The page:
Limping Labs And Creaky Cats: Osteoarthritis
Limping Labs and Creaky Cats: Osteoarthritis
Pet owners frequently come to me with concerns about their older pets and offer some variation of the following: “Jake’s slowing down” or “Princess is having a hard time getting up and moving in the morning” or “Marley can’t make it to the end of his normal walks”. While a decline in energy level is normal to some degree as a pet ages, decreased mobility may be a degenerative joint disease (DJD for short).
As with people, many of a dog and cat’s joints are lined with a smooth cushion of tissue called cartilage. Cartilage acts as a shock absorber as well as provides a smooth sliding surface within a joint. As a pet gets older, the cartilage breaks down, causing inflammation and discomfort. This cartilage breakdown and resulting inflammation is DJD. Signs of DJD include decreased mobility (especially in the morning), restlessness, inability to get comfortable, limping, clicking or grinding sounds when a pet moves, and a stiff walking gait.
Consult your veterinarian if you notice any of the above signs. DJD is frequently diagnosed based on patient history and a thorough physical exam. Your veterinarian may recommend radiographs (x-rays) to confirm the diagnosis, or additional tests to rule-out other potential causes of joint discomfort.
I commonly recommend a three-pronged approach to DJD: weight loss, exercise, and medication. Weight loss decreases the amount of stress on the joints and in some cases can be an effective treatment by itself. Ask your veterinarian for an appropriate target weight for your pet, as well as advice on helping your pet lose weight, if needed. Low impact exercise such as leash walks, swimming, or wading is important to maintain muscle strength as your pet ages, and can help combat the decrease in mobility brought on by DJD.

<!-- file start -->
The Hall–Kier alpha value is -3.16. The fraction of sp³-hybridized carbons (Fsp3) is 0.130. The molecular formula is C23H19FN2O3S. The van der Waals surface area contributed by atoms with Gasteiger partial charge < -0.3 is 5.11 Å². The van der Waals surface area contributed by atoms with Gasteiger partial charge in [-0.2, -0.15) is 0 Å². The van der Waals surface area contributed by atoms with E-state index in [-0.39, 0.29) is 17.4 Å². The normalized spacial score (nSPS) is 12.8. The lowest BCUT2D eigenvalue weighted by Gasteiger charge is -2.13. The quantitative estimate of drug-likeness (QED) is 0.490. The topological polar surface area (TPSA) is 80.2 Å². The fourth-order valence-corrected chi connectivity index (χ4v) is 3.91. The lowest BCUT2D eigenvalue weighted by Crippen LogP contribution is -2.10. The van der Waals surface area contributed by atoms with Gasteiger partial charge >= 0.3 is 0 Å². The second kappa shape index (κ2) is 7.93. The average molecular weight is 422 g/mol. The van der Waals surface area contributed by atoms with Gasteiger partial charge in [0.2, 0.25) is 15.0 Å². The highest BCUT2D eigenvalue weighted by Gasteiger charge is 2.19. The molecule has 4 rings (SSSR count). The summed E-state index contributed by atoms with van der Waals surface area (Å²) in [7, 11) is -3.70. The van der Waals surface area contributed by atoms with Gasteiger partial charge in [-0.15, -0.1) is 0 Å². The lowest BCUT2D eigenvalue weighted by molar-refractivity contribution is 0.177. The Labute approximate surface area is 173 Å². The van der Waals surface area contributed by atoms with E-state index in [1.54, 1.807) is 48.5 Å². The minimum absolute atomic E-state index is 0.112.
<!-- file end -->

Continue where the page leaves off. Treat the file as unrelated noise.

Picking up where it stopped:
Although there is not enough space to list all the medications frequently used to treat DJD, I will mention a few of the more common ones. Supplements such as fish oil or glucosamine and chondroitin may help joint maintenance and slow the progression of DJD. For dogs, non steroidal anti-inflammatory drugs (NSAIDS) such as Carprofen and Firocoxib decrease inflammation and pain in the joints. NSAIDS are frequently paired with a pain medication such as Tramadol for additional relief. Remember, the majority of human anti-inflammatory medications such as Ibuprofen and Acetaminophen are not safe for use in pets!
The changes that occur in the joint due to DJD are not reversible, so the goal of therapy is to make the patient as pain-free as possible. The condition usually becomes worse over time, but the progression varies from pet to pet.
Every case is unique, and additional or different testing or treatments may be appropriate for your pet’s particular situation. Talk to your veterinarian about specific options to treat DJD and help keep your cat or dog on the move for a long time to come.
-Dr. Ian Birkbeck
Dr. Birkbeck writes monthly columns for the local publication, “The Viera Voice”. If you have any pet medical questions you’d like to see answered in a future column, you can email them to Dr.Ian@IslandAnimal.com.